Market commentary by eToro analyst for Romania, Bogdan Maioreanu
Inflation is increasing all over the world triggered by energy, food and supply chain issues. In the European Union, Romania just posted the fourth largest inflation figure for April, 13.8% year on year, after Estonia – 18.8%, Lithuania – 16.8% and Czech Republic 14.2%.
For many households across the world, rising inflation poses a significant challenge. Higher prices can erode the value of real wages and savings, leaving households poorer. But there is a high income, high net worth category that is less sensitive to increase in prices and consume luxury products. In a challenging environment the luxury brands are posting strong sales and good prospects despite the rise in prices, showing resilience to the high inflation and shifts in customer buying habits.
A study of the Berlin University concluded that in case of unanticipated inflation increase, the wealth distribution will become more unequal as this reduces real income of the low and medium income households and increases profit of high income households. If we are looking at how inflation is affecting the spending of the low income families we are seeing that most of the income goes on food and housing leaving less money for discretionary spending. For high income households it is the opposite, disposable income being high enough to allow spending on discretionary items and for investing.
Some of the discretionary items fall into luxury brands spending. In 2019 the Luxury brands market was estimated at around 1.268 trillions Euro. But the 2020 pandemic that halted the world economy for a few months and created havoc in the supply chains, brought a change in spending habits of the rich, decreasing the total luxury market with 20% up to one billion Euro. The largest decreases of 60-70% were seen in the industries affected by the pandemic like the luxury hospitality and luxury cruises. Personal luxury goods sales also decreased by around 20%. The market recovered in 2021 but it is still below the 2019 levels. According to a report by Bain &Co, the pandemic has changed the global map of luxury. As tourism collapsed up to 90%, spending on personal luxury goods by consumers in their home markets picked up the slack, rising up to 60% between 2019 and 2021. Asia was the leading region in 2021 and is forecasted to remain so, followed by the Americas, Middle East and Europe.
If we look at the segments that compose the luxury industry we can see a rebound of personal luxury goods that in 2021 exceeded by 1% the 2019 result, reaching 283 Billion Euro.
Overall, spending shifted from intangible experiences to tangible products in 2021. That’s visible in the different recovery trajectories of luxury goods vs. luxury experiences. The steepest recovery in 2021 belonged to personal luxury goods and furniture/housewares, now marginally ahead of 2019 levels. Experience-based goods are not far behind but should be the last to regain their 2019 peak. The report sees that happening in 2024, but much depends on the resumption of international tourism and business travel.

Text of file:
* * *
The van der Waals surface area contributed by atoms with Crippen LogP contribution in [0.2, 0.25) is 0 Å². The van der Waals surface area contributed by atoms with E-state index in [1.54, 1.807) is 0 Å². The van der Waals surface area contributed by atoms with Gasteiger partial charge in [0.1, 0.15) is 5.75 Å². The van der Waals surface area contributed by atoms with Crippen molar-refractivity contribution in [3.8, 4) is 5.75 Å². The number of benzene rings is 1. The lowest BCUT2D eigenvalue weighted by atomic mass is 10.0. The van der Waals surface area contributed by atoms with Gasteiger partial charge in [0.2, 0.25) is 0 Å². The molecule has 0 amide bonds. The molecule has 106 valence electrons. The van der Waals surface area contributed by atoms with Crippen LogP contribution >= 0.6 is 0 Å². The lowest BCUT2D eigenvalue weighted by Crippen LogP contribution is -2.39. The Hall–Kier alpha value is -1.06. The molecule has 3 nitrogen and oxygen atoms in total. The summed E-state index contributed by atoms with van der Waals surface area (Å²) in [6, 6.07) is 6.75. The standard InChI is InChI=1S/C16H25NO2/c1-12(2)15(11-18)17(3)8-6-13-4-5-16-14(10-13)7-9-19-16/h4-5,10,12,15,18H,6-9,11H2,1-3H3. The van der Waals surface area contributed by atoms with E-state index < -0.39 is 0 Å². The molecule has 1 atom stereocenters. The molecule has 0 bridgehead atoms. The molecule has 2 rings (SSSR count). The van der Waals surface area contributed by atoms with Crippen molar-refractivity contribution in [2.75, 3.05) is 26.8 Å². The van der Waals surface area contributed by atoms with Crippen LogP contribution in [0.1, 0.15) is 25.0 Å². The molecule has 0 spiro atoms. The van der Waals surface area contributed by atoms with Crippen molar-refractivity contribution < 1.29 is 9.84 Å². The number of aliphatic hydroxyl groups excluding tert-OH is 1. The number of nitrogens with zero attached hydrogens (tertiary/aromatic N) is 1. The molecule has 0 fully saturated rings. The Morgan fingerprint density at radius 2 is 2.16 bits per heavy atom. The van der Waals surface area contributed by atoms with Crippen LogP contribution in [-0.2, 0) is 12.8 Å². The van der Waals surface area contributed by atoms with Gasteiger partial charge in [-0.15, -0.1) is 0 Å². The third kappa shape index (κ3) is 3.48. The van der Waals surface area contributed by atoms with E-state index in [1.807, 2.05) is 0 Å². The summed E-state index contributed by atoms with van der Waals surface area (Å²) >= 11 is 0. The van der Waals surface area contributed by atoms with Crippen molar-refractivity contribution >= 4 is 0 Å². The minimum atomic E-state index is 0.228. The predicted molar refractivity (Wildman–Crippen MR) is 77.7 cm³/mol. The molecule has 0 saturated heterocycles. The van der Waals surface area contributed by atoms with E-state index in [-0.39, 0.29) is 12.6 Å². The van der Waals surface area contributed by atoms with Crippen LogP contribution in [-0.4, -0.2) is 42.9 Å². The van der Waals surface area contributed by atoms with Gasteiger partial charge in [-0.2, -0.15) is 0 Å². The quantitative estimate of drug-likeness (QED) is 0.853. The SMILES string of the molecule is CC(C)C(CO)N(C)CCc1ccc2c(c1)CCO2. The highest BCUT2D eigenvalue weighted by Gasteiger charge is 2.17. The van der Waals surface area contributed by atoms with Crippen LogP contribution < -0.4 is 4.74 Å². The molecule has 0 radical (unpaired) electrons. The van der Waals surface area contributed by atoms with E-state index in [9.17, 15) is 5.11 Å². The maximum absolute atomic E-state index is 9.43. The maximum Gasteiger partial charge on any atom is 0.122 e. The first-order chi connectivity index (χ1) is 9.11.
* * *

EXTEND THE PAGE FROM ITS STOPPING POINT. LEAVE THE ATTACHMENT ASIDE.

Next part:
Sales of luxury cars, the biggest portion of the overall luxury market, beat their 2019 record, reaching €551 billion, 9% more than 2020 at current exchange rates, and 1% up from 2019. Asian outperformance helped sales weather supply chain disruption.
While not all segments have recovered at the same pace, the report is forecasting a healthy growth for the personal luxury goods market in the medium term. They expect sales recovery to continue over the next four years, with the personal luxury goods market reverting to annual growth rates between 6% and 8% until 2025.
The Ukrainian conflict and the sanctions have marginally impacted the luxury industry. Companies have closed their Russian shops. Russian nationals are estimated to account for less than 1.5% of the sales of LVMH SE – brand owner of Louis Vuitton and Dior, according to Morgan Stanley. More damaging to the industry looks to be China lockdowns. The company said it’s currently seeing a negative impact on demand for luxury products due to lockdowns but it is confident about medium to long-term demand in China once the situation gets back to normal. Kering, the owner of luxury brands like Gucci has seen its sales drop due to the same issues with China.
Investors are looking toward the luxury industry as a possible asset to hedge risks brought by inflation. Luxury brands are showing strong sales with good forecasts and the possibility to transfer these cost increases to the wealthy buyers that are less price sensitive. eToro launched a LuxuryBrands smart portfolio geared toward the luxury industry that includes companies like LVMH, Hermes, Richemont Group that owns Cartier and watchmaker IWC but also Ferrari, BMW, Mercedes and companies from the luxury experience segments.
Bogdan Maioreanu, eToro analyst and markets commentator, has over 20 years of experience in financial services and investments and a strong background in journalism. He held different Corporate Banking management positions in both Raiffeisen Bank and OTP Bank, before moving to business consultancy roles working for IBM Romania among others. Bogdan is an Executive MBA from Asebuss and Washington University.
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